The restoration of the original main doors on the Fourth Avenue entrance to the Warren County Courthouse is complete.
Loizeaux Woodworking in Sugar Grove replaced the interior doors Thursday afternoon after completingrefinishing and repair work on both the interior and exterior doors that began in September.
"I was impressed by the shape they were in, being more than a hundred years old," Tom Loizeaux said. "They're really a well-made door."
Each door is nine feet one inch tall, three feet wide, three and a half inches thick, and weighs over 200 pounds, he said. They're a solid pine core with about a three-sixteenth of an inch walnut veneer. All the moldings are walnut as well.
"The exterior doors, we had to strip the outside," Loizeaux said. "Did some repair work on them, there were some broken moldings and things that had to be replaced, and then sanded everything down, stained it and refinished it."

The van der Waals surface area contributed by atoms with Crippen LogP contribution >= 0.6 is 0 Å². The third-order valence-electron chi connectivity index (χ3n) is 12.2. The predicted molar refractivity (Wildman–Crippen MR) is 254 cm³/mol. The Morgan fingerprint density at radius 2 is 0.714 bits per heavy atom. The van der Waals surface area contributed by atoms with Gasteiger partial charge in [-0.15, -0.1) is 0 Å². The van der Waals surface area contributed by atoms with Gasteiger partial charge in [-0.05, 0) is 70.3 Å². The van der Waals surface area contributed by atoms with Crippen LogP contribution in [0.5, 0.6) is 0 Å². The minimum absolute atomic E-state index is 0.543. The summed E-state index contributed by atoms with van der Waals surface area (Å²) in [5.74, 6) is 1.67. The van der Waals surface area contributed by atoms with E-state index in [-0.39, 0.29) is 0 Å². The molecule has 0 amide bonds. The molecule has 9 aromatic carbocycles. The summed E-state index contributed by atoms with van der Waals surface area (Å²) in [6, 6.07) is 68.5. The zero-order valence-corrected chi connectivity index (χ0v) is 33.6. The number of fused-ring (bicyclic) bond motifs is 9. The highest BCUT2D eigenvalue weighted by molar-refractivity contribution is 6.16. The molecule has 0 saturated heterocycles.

The interior doors wouldn't close all the way and dragged on the floor leaving scuff marks, he said.
"These were actually in good shape. The finish was terrible, but evidently it's mostly sun exposure. The UV light does a number on the finish," Loizeaux said. "They were a little beat up, but there wasn't any rot or water damage on them."
While replacing a piece of the molding on the exterior doors, Loizeaux said he found the original square cut nails intact.
"The outside is totally redone, the inside I sanded it down, gave it a light wipe with some stain and gave it two coats of finish," Loizeaux said.
Repairing the sunburst on the lower half of the exterior doors "would've been a real challenge" he said.
"Those carvings on the bottom, I don't know how they did that because it's so uniform," he said. "That had to be done by hand. They didn't have CNC machines a hundred years ago. If you study them they're really nicely done."
His son, Russell Loizeaux, helped clean and prepare the hinges that were stiff and went over all the hardware to make sure it is working better than before.
The doors are probably original to the construction of the courthouse in 1876, County Commissioner John Eggleston said in September, adding, "They are weathered pretty badly and in need of a little touch-up."